This last year was one of the most turbulent trading periods since 1980, with many markets setting new record highs. Corn, cattle, hogs, gold, silver, copper and cotton all made record high prices this year, driven by a myriad of crises.
Feeding the Cattle Bull Market
The United States was ravaged by bad weather this year, with severe flooding across the Midwest and persistent drought in the Southern Plains. Flooding delayed the planting of this year's corn and soybean crops, with millions of acres submerged and left unplanted this spring. Drought damaged pastureland across Kansas, Oklahoma, and Texas, further limiting the food supply for cattle. Record high corn prices, high soybean prices and a lack of pastureland all hurt the livestock industry this year, pushing live cattle and lean hog prices to record highs this fall.
Middle East Springs Crude Rally
Protests, uprisings and outright revolutions spread across the Middle East this year, creating uncertainty about the future supply of crude oil from that region. The "Arab Spring" resulted in numerous regime changes, including the toppling of Muammar Gaddafi, the dictator who had ruled over oil-rich Libya for 41 years. The uncertainty created by the uprisings, as well as continued concerns about the stability of Iraq and Iran pushed crude oil prices sharply higher, reaching nearly $115 per barrel in May. By year's end, some of the crises had subsided, but crude oil prices remained elevated near $100 per barrel, up $20 per barrel since 2010 (+25 percent).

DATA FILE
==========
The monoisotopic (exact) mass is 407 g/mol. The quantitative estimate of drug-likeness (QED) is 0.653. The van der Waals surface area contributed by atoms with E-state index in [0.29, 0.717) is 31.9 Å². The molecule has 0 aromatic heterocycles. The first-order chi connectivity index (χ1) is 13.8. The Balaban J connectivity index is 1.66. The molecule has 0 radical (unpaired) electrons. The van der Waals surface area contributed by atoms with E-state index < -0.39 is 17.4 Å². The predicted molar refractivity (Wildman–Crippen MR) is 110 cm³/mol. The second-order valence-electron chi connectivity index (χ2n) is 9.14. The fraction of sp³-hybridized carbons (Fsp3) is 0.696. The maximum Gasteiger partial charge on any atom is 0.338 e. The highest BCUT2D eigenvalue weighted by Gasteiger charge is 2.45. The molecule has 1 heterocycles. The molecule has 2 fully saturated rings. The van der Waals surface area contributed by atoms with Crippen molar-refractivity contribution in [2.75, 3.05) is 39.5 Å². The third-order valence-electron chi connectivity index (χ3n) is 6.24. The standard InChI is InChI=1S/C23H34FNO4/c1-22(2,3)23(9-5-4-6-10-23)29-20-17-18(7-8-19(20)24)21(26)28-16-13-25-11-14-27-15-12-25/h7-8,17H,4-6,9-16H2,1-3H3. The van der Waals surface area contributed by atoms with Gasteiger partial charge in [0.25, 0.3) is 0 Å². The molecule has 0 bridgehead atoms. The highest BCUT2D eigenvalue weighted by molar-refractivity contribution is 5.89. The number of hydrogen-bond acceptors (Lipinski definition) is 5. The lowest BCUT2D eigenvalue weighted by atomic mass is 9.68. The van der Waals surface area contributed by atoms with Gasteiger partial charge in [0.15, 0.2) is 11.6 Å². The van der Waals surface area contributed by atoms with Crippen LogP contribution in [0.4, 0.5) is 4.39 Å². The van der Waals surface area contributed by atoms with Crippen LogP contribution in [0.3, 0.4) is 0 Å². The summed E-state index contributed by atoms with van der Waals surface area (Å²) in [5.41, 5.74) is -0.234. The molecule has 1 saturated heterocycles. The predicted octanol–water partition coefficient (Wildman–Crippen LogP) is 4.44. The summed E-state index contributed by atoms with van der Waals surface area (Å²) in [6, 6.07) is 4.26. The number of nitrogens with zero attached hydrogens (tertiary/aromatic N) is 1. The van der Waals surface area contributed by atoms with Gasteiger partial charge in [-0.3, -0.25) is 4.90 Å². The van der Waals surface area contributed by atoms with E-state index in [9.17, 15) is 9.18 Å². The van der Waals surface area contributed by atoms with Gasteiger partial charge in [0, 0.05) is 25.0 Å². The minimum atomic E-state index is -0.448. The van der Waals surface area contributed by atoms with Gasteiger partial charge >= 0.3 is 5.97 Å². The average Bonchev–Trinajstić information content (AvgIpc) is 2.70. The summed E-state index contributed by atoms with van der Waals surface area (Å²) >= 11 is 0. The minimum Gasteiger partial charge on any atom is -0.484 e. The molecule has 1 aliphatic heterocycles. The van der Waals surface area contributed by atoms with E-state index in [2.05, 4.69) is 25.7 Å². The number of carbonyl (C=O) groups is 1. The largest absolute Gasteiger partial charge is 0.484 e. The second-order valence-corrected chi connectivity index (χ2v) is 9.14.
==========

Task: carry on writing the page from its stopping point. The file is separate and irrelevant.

Debt Crises Shatter Confidence
Overwhelming debt levels in European nations like Greece, Spain, Portugal and Ireland created insecurity in the global financial system, causing investors to fear that those nations would be unable to repay debts. Likewise, the debt ceiling quagmire and ever-growing debt in the United States was a cause for major concern this year.
The primary beneficiary of the European and U.S. debt debacles were the precious metals. Investors worldwide poured into the gold market, pushing the yellow metal to a record high at $1920 in September. By year's end, global fears had subsided, but gold had retained its "safe-haven" reputation, trading near $1580 per ounce (+11 percent).